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Anukriti Sharma
Sunday, 27 August 2017

This festive season, design your own torans for the front door to welcome the god and the guests

Toran, also referred to as bandanwar, is the first thing you spot outside a home during a festive season. It is put up on the door because it is believed to ward off evil. For special occasions like weddings, festivals and puja, the toran is usually made by stringing together marigolds and mango leaves. Sometimes, a toran may not be an elaborate door hanging and instead may be just a string with a flower in the centre. 

Over the years, people have developed a more experimental and eco-friendly approach to decor which also reflects in the material used in torans. So the door hanging can be made of fabrics or metal. Going with the Indian palette, they usually feature bright colours such as green, yellow, orange and red.

Torans not only enhance the charm of the main entrance of homes but also give a warm welcome to the guests. Quite a lot of people believe that hanging torans on the door pleases Goddess Lakshmi. 

Telling us about the different types of torans, interior designer Piyush May says, “There are several varieties available in the market like the embroidered or crochet types,  those with sequins and mirrors, fresh flower torans or artificial flower torans. But instead of buying the ones available in the market, people can create their own torans. All you have to do is cut a piece of cloth and decorate it with mirrors and other embellishments.” 

May says people can also make fresh flower torans. Flowers like marigold and roses, along with mango leaves or Ashoka leaves, can be combined to make decor for the door. 

“The freshness of flowers provides warmth and delight. One can also experiment with newer designs to create unique torans,” he says.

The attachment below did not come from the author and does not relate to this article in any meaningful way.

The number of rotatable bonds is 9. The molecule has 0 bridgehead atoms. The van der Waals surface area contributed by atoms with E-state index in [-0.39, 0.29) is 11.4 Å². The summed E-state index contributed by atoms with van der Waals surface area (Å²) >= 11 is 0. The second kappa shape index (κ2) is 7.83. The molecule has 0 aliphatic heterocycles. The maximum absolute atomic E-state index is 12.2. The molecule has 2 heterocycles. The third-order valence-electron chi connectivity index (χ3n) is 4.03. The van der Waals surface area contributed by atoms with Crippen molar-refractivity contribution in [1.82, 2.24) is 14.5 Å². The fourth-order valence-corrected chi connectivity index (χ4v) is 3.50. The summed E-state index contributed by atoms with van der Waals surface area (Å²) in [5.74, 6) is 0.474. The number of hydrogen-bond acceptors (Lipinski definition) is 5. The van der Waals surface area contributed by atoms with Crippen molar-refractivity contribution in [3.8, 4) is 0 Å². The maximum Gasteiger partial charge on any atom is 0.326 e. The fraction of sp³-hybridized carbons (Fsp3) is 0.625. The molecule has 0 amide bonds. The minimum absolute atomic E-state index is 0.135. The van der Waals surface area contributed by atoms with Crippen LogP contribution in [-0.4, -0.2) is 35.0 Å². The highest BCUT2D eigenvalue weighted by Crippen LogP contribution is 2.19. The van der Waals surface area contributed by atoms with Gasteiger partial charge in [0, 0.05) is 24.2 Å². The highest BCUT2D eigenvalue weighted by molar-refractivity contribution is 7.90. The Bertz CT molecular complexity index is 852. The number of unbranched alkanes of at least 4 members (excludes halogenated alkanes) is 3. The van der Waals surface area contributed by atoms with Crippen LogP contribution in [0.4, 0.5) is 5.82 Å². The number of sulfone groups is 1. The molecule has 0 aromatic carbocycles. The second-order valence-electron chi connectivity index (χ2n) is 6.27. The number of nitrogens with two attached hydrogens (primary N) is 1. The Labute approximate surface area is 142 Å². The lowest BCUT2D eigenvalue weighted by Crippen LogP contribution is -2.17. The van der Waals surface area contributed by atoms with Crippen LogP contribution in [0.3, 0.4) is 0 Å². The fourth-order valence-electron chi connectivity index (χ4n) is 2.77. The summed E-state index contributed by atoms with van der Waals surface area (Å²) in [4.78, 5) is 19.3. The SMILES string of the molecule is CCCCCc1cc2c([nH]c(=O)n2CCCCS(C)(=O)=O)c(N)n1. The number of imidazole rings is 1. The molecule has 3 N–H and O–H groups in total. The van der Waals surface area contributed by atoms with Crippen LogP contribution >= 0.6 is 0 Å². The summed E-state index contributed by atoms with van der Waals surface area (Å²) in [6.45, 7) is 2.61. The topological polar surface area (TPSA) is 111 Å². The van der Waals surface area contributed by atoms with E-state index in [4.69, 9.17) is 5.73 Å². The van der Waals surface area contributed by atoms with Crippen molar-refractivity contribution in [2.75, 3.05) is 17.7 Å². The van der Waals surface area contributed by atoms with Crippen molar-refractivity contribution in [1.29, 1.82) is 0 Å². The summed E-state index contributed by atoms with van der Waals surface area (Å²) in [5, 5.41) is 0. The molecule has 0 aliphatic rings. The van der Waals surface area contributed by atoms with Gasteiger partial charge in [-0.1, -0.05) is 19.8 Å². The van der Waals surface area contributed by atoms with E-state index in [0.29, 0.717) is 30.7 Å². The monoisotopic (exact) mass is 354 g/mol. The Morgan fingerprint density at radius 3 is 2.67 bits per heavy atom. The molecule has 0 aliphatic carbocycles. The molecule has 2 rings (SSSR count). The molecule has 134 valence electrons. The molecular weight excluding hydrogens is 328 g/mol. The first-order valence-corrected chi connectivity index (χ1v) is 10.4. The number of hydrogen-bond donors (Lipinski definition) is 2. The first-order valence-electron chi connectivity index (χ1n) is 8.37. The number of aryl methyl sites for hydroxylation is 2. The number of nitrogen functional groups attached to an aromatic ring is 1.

May suggests that flowers like zinnia, chrysanthemums, carnations, which are known to last long, can be used to make floral torans for festivals like Ganapati or Diwali, spread over 4-10 days. 

Torans made with artificial flowers serve as perfect alternatives since they can be easily washed and reused each year. 

According to May, “All types of torans — paper-based, floral, mango leaf — can be easily made at home. People can use their creativity on paper as well. Cutting paper in the shape of mango leaves and making colourful designs and then stringing them together will make a beautiful toran. To embellish it further, sequins, mirrors, pearls or beads can be used. People can also cut pictures of religious symbols like ‘aum’ from old wedding cards and reuse them to create vibrant and beautiful door hangings.” 

As for the maintenance of the toran, May suggests, “Keeping it clean is one of the important things. People should clean the toran every now and then to avoid it from getting dusty or looking old. Also, it should be installed at such a height that it doesn’t cause any hindrance to movement.”

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